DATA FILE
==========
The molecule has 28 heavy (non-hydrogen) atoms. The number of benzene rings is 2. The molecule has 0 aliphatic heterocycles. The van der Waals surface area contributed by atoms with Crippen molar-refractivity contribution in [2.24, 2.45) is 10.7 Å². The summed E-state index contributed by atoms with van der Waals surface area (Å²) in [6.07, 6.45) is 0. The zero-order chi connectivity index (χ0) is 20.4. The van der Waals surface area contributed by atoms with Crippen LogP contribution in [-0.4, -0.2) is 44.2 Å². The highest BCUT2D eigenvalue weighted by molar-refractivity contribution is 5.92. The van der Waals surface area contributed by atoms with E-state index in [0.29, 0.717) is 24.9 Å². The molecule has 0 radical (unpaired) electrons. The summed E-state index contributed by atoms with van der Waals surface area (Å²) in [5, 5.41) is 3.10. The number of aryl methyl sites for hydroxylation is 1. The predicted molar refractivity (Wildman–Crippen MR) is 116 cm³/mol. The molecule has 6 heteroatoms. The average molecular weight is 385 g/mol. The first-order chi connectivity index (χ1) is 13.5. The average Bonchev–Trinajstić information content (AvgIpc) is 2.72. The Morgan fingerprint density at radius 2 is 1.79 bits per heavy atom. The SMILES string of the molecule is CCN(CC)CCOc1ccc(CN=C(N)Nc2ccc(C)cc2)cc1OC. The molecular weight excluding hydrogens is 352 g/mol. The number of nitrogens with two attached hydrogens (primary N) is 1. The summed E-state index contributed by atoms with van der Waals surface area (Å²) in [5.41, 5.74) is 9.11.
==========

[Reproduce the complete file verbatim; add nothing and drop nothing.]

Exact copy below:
The molecule has 28 heavy (non-hydrogen) atoms. The number of benzene rings is 2. The molecule has 0 aliphatic heterocycles. The van der Waals surface area contributed by atoms with Crippen molar-refractivity contribution in [2.24, 2.45) is 10.7 Å². The summed E-state index contributed by atoms with van der Waals surface area (Å²) in [6.07, 6.45) is 0. The zero-order chi connectivity index (χ0) is 20.4. The van der Waals surface area contributed by atoms with Crippen LogP contribution in [-0.4, -0.2) is 44.2 Å². The highest BCUT2D eigenvalue weighted by molar-refractivity contribution is 5.92. The van der Waals surface area contributed by atoms with E-state index in [0.29, 0.717) is 24.9 Å². The molecule has 0 radical (unpaired) electrons. The summed E-state index contributed by atoms with van der Waals surface area (Å²) in [5, 5.41) is 3.10. The number of aryl methyl sites for hydroxylation is 1. The predicted molar refractivity (Wildman–Crippen MR) is 116 cm³/mol. The molecule has 6 heteroatoms. The average molecular weight is 385 g/mol. The first-order chi connectivity index (χ1) is 13.5. The average Bonchev–Trinajstić information content (AvgIpc) is 2.72. The Morgan fingerprint density at radius 2 is 1.79 bits per heavy atom. The SMILES string of the molecule is CCN(CC)CCOc1ccc(CN=C(N)Nc2ccc(C)cc2)cc1OC. The molecular weight excluding hydrogens is 352 g/mol. The number of nitrogens with two attached hydrogens (primary N) is 1. The summed E-state index contributed by atoms with van der Waals surface area (Å²) in [5.41, 5.74) is 9.11.